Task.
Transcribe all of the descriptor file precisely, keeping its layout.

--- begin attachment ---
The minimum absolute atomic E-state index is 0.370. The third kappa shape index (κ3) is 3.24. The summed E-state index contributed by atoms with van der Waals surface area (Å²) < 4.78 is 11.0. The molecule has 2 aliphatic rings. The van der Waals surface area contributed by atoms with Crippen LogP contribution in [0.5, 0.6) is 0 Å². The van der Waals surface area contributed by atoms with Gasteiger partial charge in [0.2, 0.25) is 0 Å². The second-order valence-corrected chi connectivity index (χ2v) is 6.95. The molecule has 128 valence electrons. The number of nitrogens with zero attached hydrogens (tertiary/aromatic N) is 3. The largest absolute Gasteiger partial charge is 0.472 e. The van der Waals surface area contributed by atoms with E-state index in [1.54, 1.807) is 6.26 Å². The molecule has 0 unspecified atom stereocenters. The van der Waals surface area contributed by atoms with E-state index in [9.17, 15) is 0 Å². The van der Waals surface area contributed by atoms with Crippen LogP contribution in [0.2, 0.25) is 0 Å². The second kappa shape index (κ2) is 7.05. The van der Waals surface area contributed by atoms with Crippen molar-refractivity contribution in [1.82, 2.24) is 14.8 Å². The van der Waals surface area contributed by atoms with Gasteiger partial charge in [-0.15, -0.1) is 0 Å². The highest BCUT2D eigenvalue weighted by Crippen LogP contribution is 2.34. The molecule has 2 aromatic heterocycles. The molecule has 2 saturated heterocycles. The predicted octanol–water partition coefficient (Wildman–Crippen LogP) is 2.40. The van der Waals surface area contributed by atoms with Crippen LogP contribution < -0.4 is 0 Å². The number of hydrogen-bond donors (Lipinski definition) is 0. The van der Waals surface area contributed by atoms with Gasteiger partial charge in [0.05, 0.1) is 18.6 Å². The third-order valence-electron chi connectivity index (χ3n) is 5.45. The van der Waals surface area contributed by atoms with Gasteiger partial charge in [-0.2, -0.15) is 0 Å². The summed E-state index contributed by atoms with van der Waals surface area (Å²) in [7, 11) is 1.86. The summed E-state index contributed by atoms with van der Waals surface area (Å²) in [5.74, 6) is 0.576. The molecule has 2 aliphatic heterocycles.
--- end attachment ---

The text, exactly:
The minimum absolute atomic E-state index is 0.370. The third kappa shape index (κ3) is 3.24. The summed E-state index contributed by atoms with van der Waals surface area (Å²) < 4.78 is 11.0. The molecule has 2 aliphatic rings. The van der Waals surface area contributed by atoms with Crippen LogP contribution in [0.5, 0.6) is 0 Å². The van der Waals surface area contributed by atoms with Gasteiger partial charge in [0.2, 0.25) is 0 Å². The second-order valence-corrected chi connectivity index (χ2v) is 6.95. The molecule has 128 valence electrons. The number of nitrogens with zero attached hydrogens (tertiary/aromatic N) is 3. The largest absolute Gasteiger partial charge is 0.472 e. The van der Waals surface area contributed by atoms with E-state index in [1.54, 1.807) is 6.26 Å². The molecule has 0 unspecified atom stereocenters. The van der Waals surface area contributed by atoms with E-state index in [9.17, 15) is 0 Å². The van der Waals surface area contributed by atoms with Crippen LogP contribution in [0.2, 0.25) is 0 Å². The second kappa shape index (κ2) is 7.05. The van der Waals surface area contributed by atoms with Crippen molar-refractivity contribution in [1.82, 2.24) is 14.8 Å². The van der Waals surface area contributed by atoms with Gasteiger partial charge in [-0.15, -0.1) is 0 Å². The highest BCUT2D eigenvalue weighted by Crippen LogP contribution is 2.34. The molecule has 2 aromatic heterocycles. The molecule has 2 saturated heterocycles. The predicted octanol–water partition coefficient (Wildman–Crippen LogP) is 2.40. The van der Waals surface area contributed by atoms with Crippen LogP contribution < -0.4 is 0 Å². The number of hydrogen-bond donors (Lipinski definition) is 0. The van der Waals surface area contributed by atoms with Gasteiger partial charge in [0.05, 0.1) is 18.6 Å². The third-order valence-electron chi connectivity index (χ3n) is 5.45. The van der Waals surface area contributed by atoms with Gasteiger partial charge in [-0.2, -0.15) is 0 Å². The summed E-state index contributed by atoms with van der Waals surface area (Å²) in [7, 11) is 1.86. The summed E-state index contributed by atoms with van der Waals surface area (Å²) in [5.74, 6) is 0.576. The molecule has 2 aliphatic heterocycles.